Are there any prescribed patterns or systems for allowing a user to create custom domain logic? Consider the following scenario

An application exists that allows users to run complex calculations on the applications datasets(these calculations would be the domain logic). The owners of the application are a team of mechanical engineers, they want to update the available calculations often and frequently.

This specific problem is one im facing at work, but the problem feels generic enough that I wondered if there's a common solution. For what its worth our current intended solution is to have the mechanical engineers write the calculations in vb using raw sql and handing us a dll to redeploy. So literally anything is better.

  • Maybe. a. plug-in architecture, or a component architecture....keywords to look for. But there's a lot. to think. about. Start with, how much. can you. trust their. business logic? – joshp Oct 20 at 3:20
  • This comes up at different guises and at different levels of generality. On one end of the spectrum, there are scripting engines that expose some subset of application functionality to the users. Then there are visual-node based editors, like Unreal Engine's Blueprints, or Blender Nodes. Also check out rule engines. Some simpler (or more constrained) interfaces let users define responses to input by combining predefined domain-specific "blocks" of functionality (often also parameterized in some way) using AND, OR, IF, etc. (e.g. via dropdowns) – Filip Milovanović Oct 20 at 7:16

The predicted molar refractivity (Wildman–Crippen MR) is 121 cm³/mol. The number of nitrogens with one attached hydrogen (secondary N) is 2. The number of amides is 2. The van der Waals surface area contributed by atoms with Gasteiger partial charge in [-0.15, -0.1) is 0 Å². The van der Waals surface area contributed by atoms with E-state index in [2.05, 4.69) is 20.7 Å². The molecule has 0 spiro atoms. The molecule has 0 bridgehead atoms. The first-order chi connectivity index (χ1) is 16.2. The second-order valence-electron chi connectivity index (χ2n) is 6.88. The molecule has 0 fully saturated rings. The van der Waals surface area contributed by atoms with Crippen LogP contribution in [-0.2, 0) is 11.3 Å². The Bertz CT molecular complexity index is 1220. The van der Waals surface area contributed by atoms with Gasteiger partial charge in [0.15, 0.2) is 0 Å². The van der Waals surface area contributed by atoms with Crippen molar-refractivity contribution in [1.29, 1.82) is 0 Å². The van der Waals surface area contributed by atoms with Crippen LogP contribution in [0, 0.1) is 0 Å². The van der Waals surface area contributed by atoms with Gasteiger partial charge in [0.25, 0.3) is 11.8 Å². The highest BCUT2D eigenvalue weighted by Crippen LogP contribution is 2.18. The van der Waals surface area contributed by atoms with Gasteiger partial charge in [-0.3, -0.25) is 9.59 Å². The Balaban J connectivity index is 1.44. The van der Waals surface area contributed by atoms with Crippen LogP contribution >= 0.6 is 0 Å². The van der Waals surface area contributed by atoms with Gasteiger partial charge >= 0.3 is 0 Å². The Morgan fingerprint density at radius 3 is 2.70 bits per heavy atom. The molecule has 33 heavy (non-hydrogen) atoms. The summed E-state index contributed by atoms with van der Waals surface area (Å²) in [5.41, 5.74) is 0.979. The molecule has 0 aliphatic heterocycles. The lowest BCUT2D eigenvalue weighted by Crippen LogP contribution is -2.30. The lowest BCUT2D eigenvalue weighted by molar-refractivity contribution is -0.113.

• Another option that may work given that the application owners are engineers is for them to learn to program in your implementation language and let them edit and publish the domain code using the same techniques that you might use yourself. You'll want to make sure you have good separation between the domain and infrastructure layers of the program, and robust automated code quality checks. – bdsl Oct 20 at 10:16

The pattern or system would be a programming language (either a general purpose language or a domain specific language) which could be implemented either by an interpreter or a compiler.

There are many unknowns in your question, so recommending a specific solution doesn't make sense. Here are just some points that should be considered to find a solution that fits the problem:

  • How complex is the domain logic? Do you just have formulas based on a number of variables in data records, or arbitrary computations with CRUD operations on the database?
  • How often is the domain logic changed, and how quickly should changes be deployed?
  • What are the security implications of users writing code to be executed in the application context?
  • Should code be executed on client workstations or on the server?
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